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Utah families benefit from disability services but funding remains stagnant

Shelby Stanger and Claira
JoLynne Lyon
JoLynne Lyon
Shelby Stanger and Claira

Overwhelmingly, families that have received services say they are grateful for the help with their little ones. But Utah providers struggle to provide quality services on funding that has remained stagnant since 2017.  

"I lost one to the school district, and they said they were getting $20,000 a year more, and summers off. I had nothing to say," said Crystal Ghica.

Crystal Ghica directs early intervention at Root for Kids in Washington and San Juan counties.

IDEA Part C services are also known as the Early Intervention for Infants and Toddlers with Disabilities. It’s been seven years since the Utah Legislature increased funding for Utah’s Part C Early Intervention Programs. Since then, inflation has hit Utah hard, and professionals are leaving the field.

"I just don't have it in my budget to give them all that kind of a raise," said Ghica.

If there’s anything early interventionists don’t lack, it’s passion. But, like everyone else, they need to pay the bills.

“When I can make about $20,000 more a year… at the neighborhood school than I can make for Early Intervention, it's a problem,” said Tammy Edwards.

Tammy Edwards used to work for South East Early Intervention, a provider in Emery, Grand and Carbon counties. She and Ghica have something in common: their interest in early intervention started because they are parents of children who needed the services. But Edwards still needs to take care of family expenses.

“I am required to meet her needs, and I can't do it on the pay scale that we were given with Early Intervention. … I would have loved to stay because I feel like I could be an asset to them, and I love working with this group of people,” said Edwards.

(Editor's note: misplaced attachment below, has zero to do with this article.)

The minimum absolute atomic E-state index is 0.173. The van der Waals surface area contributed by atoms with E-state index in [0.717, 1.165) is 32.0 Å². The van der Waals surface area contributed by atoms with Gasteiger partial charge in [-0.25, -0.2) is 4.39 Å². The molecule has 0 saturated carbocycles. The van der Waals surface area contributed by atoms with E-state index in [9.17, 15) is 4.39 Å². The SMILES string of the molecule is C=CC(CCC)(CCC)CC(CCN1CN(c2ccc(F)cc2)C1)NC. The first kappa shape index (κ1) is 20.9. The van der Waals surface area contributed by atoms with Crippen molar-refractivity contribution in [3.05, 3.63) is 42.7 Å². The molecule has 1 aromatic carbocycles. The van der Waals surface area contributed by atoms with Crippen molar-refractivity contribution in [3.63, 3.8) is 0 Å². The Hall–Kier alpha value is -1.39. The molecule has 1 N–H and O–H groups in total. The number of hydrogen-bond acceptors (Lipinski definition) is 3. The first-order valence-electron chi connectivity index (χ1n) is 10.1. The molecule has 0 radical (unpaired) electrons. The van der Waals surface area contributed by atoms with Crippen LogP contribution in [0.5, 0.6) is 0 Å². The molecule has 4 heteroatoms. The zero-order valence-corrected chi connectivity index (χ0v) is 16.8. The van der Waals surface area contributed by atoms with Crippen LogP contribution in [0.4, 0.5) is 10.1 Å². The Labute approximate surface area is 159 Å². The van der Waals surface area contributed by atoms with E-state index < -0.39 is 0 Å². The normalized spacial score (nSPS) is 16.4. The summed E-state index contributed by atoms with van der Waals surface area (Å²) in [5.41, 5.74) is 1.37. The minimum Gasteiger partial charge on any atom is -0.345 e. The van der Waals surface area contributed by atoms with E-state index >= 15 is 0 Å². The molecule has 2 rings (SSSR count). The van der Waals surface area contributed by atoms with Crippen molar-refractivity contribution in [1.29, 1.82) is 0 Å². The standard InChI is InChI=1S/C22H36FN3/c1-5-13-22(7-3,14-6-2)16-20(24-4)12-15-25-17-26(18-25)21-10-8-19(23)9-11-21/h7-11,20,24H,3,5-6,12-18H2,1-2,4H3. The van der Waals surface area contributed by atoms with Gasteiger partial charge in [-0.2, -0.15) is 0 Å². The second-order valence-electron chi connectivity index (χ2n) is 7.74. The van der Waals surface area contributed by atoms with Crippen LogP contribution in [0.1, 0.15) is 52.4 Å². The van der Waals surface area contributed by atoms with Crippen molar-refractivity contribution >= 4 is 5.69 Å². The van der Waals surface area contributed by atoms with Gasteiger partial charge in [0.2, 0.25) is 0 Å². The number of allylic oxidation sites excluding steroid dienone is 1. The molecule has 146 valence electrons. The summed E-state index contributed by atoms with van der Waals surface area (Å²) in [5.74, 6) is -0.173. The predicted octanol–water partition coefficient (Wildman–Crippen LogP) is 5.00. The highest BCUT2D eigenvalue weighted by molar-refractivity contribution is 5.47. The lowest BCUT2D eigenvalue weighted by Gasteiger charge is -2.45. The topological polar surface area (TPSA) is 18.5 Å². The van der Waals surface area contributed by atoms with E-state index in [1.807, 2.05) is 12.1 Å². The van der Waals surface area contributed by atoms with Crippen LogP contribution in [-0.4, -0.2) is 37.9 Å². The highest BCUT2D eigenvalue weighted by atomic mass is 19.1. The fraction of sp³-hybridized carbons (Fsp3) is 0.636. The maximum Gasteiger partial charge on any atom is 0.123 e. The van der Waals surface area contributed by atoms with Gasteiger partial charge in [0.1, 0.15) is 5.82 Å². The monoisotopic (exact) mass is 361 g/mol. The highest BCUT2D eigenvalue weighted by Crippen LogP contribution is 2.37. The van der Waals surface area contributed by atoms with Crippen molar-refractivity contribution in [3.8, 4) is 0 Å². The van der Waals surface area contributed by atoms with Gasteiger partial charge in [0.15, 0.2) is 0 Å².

So what happens when professionals leave?

"What it ends up being, honestly, is we will get them a year or two out of maybe their first year out of grad school, which means we also have to, if it's a speech therapist, we have to help them through their clinical fellowship, which means they're not 100% on their own yet. So we have to have also a mentor that can dedicate some time to helping get them up and running nowadays. Most grad students come out with quite a bit of debt, like education is just more expensive than it used to be. They're also requiring higher degrees. So a physical therapist used to be a master's degree and now is most commonly a doctorate degree. … And so that means they just come with a higher expectation of a higher wage, too," said Ghica.

"I think our longest licensed therapist that we have right now has been here about five years, and the others have been here, you know, all less than that," said Ghica.

Utah funds the Baby Watch Early Intervention Program for 1.7 hours of services per month per child. The national average is 4.7 hours.

"I wouldn't have even known where to begin. You get a baby that doesn't have special needs and you don't know what you're doing, let alone, like someone that needs a little extra help," said Shelby Stanger.

Shelby Stanger, a mother in Box Elder County, said she received wonderful services from the Up to 3 Program at the Institute for Disability Research, Policy & Practice.

But her family also supplemented early intervention services with trips to Shriner’s hospital in Salt Lake City.

"I do think that families do need the therapy services more than once or twice a month. I think it would make such a huge difference, and I know that there aren't families that have as much time as we have," said Stanger.

"In some cases, you know that they really need more and you have to help the family find additional resources outside of their home, which research shows that in the native or in the natural environment is where the child learns best. And when we have to send them into a clinic or somewhere else, we know that that's not the best situation, but sometimes that's all we can do," said Ghica.